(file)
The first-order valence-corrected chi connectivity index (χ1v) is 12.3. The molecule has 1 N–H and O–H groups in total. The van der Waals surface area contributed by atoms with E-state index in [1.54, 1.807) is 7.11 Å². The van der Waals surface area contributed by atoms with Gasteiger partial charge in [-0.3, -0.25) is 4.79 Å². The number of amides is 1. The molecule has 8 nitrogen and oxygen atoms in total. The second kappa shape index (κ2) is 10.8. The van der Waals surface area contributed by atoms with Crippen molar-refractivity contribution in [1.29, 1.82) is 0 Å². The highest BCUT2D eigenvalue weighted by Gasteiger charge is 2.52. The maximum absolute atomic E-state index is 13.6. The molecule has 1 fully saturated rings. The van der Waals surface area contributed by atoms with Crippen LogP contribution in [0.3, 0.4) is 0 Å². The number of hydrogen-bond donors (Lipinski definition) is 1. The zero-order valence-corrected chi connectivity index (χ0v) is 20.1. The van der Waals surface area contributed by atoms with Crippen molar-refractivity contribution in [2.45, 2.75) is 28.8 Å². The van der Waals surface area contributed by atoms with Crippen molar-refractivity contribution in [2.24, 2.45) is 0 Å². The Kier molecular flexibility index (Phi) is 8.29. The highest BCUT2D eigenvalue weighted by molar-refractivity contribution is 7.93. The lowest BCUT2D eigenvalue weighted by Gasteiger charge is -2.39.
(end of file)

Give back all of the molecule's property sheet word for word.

The first-order valence-corrected chi connectivity index (χ1v) is 12.3. The molecule has 1 N–H and O–H groups in total. The van der Waals surface area contributed by atoms with E-state index in [1.54, 1.807) is 7.11 Å². The van der Waals surface area contributed by atoms with Gasteiger partial charge in [-0.3, -0.25) is 4.79 Å². The number of amides is 1. The molecule has 8 nitrogen and oxygen atoms in total. The second kappa shape index (κ2) is 10.8. The van der Waals surface area contributed by atoms with Crippen molar-refractivity contribution in [1.29, 1.82) is 0 Å². The highest BCUT2D eigenvalue weighted by Gasteiger charge is 2.52. The maximum absolute atomic E-state index is 13.6. The molecule has 1 fully saturated rings. The van der Waals surface area contributed by atoms with Crippen LogP contribution in [0.3, 0.4) is 0 Å². The number of hydrogen-bond donors (Lipinski definition) is 1. The zero-order valence-corrected chi connectivity index (χ0v) is 20.1. The van der Waals surface area contributed by atoms with Crippen molar-refractivity contribution in [2.45, 2.75) is 28.8 Å². The van der Waals surface area contributed by atoms with Crippen molar-refractivity contribution in [2.24, 2.45) is 0 Å². The Kier molecular flexibility index (Phi) is 8.29. The highest BCUT2D eigenvalue weighted by molar-refractivity contribution is 7.93. The lowest BCUT2D eigenvalue weighted by Gasteiger charge is -2.39.